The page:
Speak up- Find your voice | CityEye Blog

Women are not a minority, making up just over half of the population in most countries. And yet most women in positions of seniority or power are in a minority.
JULIA GILLARD
Australia’s first female Prime Minister

There are aims for 20-40% of women to be in a position of power, but why should we accept anything less than 50%? Currently the most famous woman’s voice is surely that of Julia Gillard, first female Prime minister of Australia who’d had enough and let rip at the opposition benches, only to find it go viral.

CityEye interviews three inspirational women who found their voice and have shown anything is possible if you truly desire it.

Ruth Russell – Peace Activist

Russell went to Iraq in 2003 as a ‘human shield’ in the hopes of averting the war. A human shield stands side by side with the Iraqi people.

“In 2003, opposition to the war was mounting daily, but it seemed that no-one was listening. Many people from the coalition of the willing countries did not want war and it needed to be seen that not all those people wanted war. It was felt that these people needed to be seen, to be given a voice.

In fact the pressure of world opinion was so strong the US reduced the number of bombing; This pressure came not from human shields specifically, but the world peace movement. So sometimes speaking up does have an effect. The day I was to leave Adelaide, the media surrounded my front door. I was on the front page of the Adelaide newspaper. Suddenly papers, TV, and radio were all interested. I realised that I had the power to make a difference.

 All kind of opportunities opened up for me to have a really powerful voice.”

Alison Balsam – Female Entrepreneur

This one is for all the women engineers and entrepreneurs. In all the noise and clatter today, visual jostling for our consumption, one thing will cut through and instantly claim our attention; the trumpet clarion call to arms gathering the troops together. As an entrepreneur, your sound needs to be clear, unique and powerful, and it speaks of you, your business, and your talent. No one will do it for you. You must blow your own trumpet. Quiet and polite you should be, but the first sound anyone makes with a brass mouthpiece is a raspberry. How very unladylike.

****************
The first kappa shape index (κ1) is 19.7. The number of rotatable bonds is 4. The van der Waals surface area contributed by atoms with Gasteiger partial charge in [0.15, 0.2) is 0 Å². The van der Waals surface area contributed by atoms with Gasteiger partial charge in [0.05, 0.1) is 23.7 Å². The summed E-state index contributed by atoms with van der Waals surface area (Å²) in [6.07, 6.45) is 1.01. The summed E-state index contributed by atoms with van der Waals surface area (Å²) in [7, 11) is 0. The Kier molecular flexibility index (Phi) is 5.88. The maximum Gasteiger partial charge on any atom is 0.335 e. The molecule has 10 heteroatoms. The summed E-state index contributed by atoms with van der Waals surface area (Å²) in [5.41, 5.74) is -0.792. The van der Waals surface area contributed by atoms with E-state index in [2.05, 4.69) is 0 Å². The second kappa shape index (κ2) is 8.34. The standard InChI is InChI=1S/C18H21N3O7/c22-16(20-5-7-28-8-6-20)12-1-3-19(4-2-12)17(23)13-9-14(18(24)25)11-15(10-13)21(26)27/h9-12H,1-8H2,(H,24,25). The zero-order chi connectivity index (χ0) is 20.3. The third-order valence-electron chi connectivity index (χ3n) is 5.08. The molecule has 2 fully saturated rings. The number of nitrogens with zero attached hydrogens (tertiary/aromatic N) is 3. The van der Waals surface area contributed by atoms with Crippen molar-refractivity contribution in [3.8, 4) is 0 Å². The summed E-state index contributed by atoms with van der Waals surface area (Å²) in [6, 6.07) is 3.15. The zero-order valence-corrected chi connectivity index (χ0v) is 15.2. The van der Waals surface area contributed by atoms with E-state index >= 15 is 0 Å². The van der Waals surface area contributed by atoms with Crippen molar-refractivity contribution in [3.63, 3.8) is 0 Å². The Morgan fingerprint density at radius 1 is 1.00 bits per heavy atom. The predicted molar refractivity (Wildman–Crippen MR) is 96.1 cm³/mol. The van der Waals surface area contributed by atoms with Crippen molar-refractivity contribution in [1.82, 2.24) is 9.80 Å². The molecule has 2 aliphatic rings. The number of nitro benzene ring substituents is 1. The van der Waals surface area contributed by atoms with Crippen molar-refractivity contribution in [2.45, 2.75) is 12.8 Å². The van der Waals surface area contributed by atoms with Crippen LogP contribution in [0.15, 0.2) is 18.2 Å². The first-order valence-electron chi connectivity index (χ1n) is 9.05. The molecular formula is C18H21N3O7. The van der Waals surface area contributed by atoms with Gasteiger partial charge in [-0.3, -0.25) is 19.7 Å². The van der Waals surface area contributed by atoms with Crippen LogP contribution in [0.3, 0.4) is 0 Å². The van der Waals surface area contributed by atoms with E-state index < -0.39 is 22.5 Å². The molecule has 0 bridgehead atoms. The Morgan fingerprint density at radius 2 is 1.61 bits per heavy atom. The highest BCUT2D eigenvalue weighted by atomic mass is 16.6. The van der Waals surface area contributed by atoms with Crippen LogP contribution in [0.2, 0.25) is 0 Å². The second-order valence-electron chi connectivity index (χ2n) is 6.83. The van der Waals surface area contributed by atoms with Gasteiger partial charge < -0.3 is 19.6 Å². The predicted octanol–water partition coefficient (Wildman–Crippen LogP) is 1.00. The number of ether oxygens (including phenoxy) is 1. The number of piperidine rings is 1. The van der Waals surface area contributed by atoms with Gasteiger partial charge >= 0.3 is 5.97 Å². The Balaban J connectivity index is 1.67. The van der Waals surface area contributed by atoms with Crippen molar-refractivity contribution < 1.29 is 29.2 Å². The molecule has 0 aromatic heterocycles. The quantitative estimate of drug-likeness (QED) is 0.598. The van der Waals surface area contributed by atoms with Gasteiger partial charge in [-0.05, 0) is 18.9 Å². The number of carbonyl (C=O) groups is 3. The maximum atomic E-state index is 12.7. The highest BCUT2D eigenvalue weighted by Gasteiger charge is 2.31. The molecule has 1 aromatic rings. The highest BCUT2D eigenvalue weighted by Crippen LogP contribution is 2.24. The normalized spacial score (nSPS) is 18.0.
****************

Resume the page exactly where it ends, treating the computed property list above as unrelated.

Suddenly we have Alison Balsam bursting up on the scene. Petite, blonde with a sweet sound, which is truly “brilliant”, yet can be soft, seductive or mournful. At the same time, arriving from Norway, Tina Thing Helseth, and her 10 female brass players. Whatever next! But in Norway strange things happen, they even accept 44% women directors on boards.

However, no matter how brilliant your playing, trumpet concertos and solo pieces are far and few between, so it’s necessary, to re-write compositions for the trumpet, or commission new works written for you. Or as Alison did, you can go to the Globe and ask them to write a piece of theatre. True entrepreneurial spirit. You have more talent than you know, more talent than is recognised.

Take a deep breath and blow, not the raspberry, but the loud clear sound that says follow me!

Blow your own trumpet to success.

Nicola Williams – Social Justice

Nicola has been a barrister, a judge and served on regulatory bodies. She has been the second woman Service Complaints Commissioner for the armed forces and now has a more important role: the first Service Complaints Ombudsman, to the Military.

The common thread in all her choices is that they’ve all been challenging roles, and intellectually rigorous. There’s an element of social justice in all of them which is to make sure that everybody who needs to access a lawyer, or access an ombudsman has equal rights of access, equal ability to access, and that their issues or complaints will be dealt with fairly.

“You know, Travon Martin could happen here. When the Travon Martin verdict came out in the States, I was so very very angry at the time because of the blatant unfairness.  It made me really distill what my life purpose was. That helped me to decide that I was going home.”

“I wanted to use my abilities with words, both the written and the spoken word to help further social justice, that’s my life purpose.”

©2016ionthecity.com

 

City Eye
About the author

City Eye became interested in Overlooked and Overshadowed women, both in contemporary times and through out history. The former would include the women passed over for the Nobel in favour of their male colleagues. The later would be the wives of famous men, such as Mrs. Mandela. Her study of women written out of history, led her to interviews with interesting and inspirational women, (and some men). Extracts will be published in the articles. In no way is this men versus women, as to who is better. Simply that an overly macho, military, testosterone fueled environment, mainly men, needs the balancing attributes, often, though not exclusively, assigned to women: caring, conciliation, communication. Find out more: City Eye Blog ©christina ionthecity.wordpress.com

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